been administered a drug or a placebo.
A genetic disorder caused by the presence of an extra chromosome; results in
Comparing yourself with a person who ranks lower than you on some dimension.
Mental filters that hide the true meanings of dreams.
Images in dreams that serve as visible signs of hidden ideas, desires, impulses,
emotions, relationships, and so forth.
Any stimulus (especially an internal stimulus such as hunger) strong enough to goad a
person to action.
The psychological expression of internal needs or valued goals. For example, hunger,
thirst, or a drive for success.
A combined effect of two drugs that exceeds the addition of one drug's effects to the
other. drug tolerance
A reduction in the body's response to a drug.
Dual process hypothesis of sleep
Proposes that NREM sleep reduces the overall level of brain activation, allowing
unimportant memories to be forgotten while REM sleep sharpens memory for important
events from the previous day.
An authentic smile (as opposed to a posed, false smile) involving the mouth and the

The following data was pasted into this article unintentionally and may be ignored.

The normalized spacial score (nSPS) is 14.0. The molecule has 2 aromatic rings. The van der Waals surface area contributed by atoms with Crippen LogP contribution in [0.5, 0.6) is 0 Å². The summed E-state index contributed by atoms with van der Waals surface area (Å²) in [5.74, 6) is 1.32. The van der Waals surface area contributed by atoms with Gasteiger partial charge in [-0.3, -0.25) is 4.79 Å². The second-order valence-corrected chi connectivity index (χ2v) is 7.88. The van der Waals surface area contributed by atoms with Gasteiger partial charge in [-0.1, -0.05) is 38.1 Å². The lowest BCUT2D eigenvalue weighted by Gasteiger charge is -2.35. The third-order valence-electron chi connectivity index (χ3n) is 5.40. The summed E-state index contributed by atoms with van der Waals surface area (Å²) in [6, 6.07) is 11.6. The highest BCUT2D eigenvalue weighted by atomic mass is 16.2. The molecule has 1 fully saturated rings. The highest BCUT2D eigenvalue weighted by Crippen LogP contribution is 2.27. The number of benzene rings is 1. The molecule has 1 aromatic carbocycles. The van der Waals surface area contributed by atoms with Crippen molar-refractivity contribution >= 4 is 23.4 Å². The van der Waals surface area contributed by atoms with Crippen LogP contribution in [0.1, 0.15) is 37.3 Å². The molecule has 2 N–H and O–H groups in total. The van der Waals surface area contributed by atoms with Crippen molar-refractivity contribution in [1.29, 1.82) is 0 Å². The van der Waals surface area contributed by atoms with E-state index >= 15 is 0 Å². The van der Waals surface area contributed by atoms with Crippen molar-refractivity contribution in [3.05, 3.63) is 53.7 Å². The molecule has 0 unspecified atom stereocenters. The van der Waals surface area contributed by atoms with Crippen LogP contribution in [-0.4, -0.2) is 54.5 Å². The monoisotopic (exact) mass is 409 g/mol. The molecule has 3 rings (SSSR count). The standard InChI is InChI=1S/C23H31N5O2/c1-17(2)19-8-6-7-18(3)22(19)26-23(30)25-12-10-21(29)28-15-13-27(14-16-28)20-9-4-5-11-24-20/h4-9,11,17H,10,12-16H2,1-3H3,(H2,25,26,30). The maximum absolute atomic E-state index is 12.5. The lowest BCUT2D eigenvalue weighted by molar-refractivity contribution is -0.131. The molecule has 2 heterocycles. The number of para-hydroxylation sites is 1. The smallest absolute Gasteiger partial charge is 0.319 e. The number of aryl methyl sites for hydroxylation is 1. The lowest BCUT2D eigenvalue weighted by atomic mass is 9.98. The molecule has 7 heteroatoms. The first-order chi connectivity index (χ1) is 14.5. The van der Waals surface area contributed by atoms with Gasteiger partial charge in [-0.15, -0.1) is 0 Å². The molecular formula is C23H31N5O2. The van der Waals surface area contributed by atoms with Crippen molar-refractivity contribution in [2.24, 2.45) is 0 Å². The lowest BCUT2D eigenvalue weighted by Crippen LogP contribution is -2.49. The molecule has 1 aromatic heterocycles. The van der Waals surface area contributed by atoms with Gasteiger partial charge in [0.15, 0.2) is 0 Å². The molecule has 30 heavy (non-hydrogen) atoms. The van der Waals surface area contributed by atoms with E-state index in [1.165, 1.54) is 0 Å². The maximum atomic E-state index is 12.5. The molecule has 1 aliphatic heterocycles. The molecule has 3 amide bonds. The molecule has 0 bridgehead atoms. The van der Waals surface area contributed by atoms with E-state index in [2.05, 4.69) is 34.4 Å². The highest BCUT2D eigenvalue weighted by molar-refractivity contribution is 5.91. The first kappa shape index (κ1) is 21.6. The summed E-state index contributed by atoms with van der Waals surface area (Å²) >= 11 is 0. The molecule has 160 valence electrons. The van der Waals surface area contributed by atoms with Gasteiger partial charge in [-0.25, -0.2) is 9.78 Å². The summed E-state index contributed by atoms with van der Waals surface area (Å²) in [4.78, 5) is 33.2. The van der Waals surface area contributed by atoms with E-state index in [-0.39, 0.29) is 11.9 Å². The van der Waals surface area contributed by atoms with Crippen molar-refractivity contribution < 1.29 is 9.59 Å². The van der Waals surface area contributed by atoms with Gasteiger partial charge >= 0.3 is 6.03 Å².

small muscles around the eyes.
Genital pain before, during, or after sexual intercourse.
Moderate depression that persists for 2 years or more.
The feeling that you have already experienced a situation that you are actually
experiencing for the first time.
Early childhood education program
Programs that provide stimulating intellectual experiences, typically for disadvantaged
A brief continuation of sensory activity in the auditory system after a sound is heard.
The amount of land and water area required to replenish the resources that a human
The field that seeks to understand how people learn and how teachers instruct.
Changes in behavior due to participants' expectations that a drug (or other treatment)
will have some effect.
eflective SQ4R method
An active study-reading technique based on these steps: survey, question, read, recite,